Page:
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Behind the Wheel - Detecting Marihuana Impairment

I recently overheard a conversation between young people where they discussed the daily use of marihuana - on their way to and from school and in their cars. They said it did not affect their ability to drive and that it went undetected by parents, teachers, employers and the police. Could you please discuss what methods are available, if they are being utilized to identify drivers under the influence of marihuana and how effective it is.

I did not receive Drug Recognition Expert (DRE) training during my traffic enforcement service, but I was able to work alongside others who had been trained and learned enough to be confident of my decisions when I issued 24 hour prohibitions for the use of marihuana.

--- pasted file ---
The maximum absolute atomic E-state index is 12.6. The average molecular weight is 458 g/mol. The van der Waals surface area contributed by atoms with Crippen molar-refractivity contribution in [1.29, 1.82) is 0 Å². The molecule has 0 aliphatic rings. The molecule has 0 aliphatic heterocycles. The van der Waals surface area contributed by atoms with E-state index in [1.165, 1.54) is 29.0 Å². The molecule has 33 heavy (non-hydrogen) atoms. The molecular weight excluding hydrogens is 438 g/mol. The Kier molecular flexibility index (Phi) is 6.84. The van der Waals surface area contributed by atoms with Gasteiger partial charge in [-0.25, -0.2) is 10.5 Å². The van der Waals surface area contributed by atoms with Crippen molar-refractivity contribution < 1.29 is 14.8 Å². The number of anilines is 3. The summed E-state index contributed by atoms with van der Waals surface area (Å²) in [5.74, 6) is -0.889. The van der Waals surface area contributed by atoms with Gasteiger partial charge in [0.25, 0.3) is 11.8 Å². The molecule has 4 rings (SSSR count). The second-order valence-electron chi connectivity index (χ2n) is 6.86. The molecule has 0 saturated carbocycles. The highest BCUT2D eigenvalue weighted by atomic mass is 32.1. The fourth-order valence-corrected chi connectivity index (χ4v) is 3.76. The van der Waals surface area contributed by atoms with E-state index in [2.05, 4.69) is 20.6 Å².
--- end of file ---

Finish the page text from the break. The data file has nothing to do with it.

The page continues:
A driver under the influence of marihuana is more difficult to detect than most other illegal drugs, but it does produce the following symptoms: blood shot eyes, accelerated heart rate (tachycardia), muscle tremors and forgetfulness. Marihuana impairments include: difficulties with judgement, depth perception and the ability to maintain attention. All of these skills are necessary for the safe operation of a motor vehicle.

How effective are Drug Recognition Experts? A driver may be convicted of driving while impaired by a drug based on driving or care and control evidence and the impairment evidence given at trial by the DRE. Recent amendments to the Criminal Code have significantly expanded the use of the DRE by making it a requirement for a suspected impaired driver to submit to an exam rather than voluntarily participate.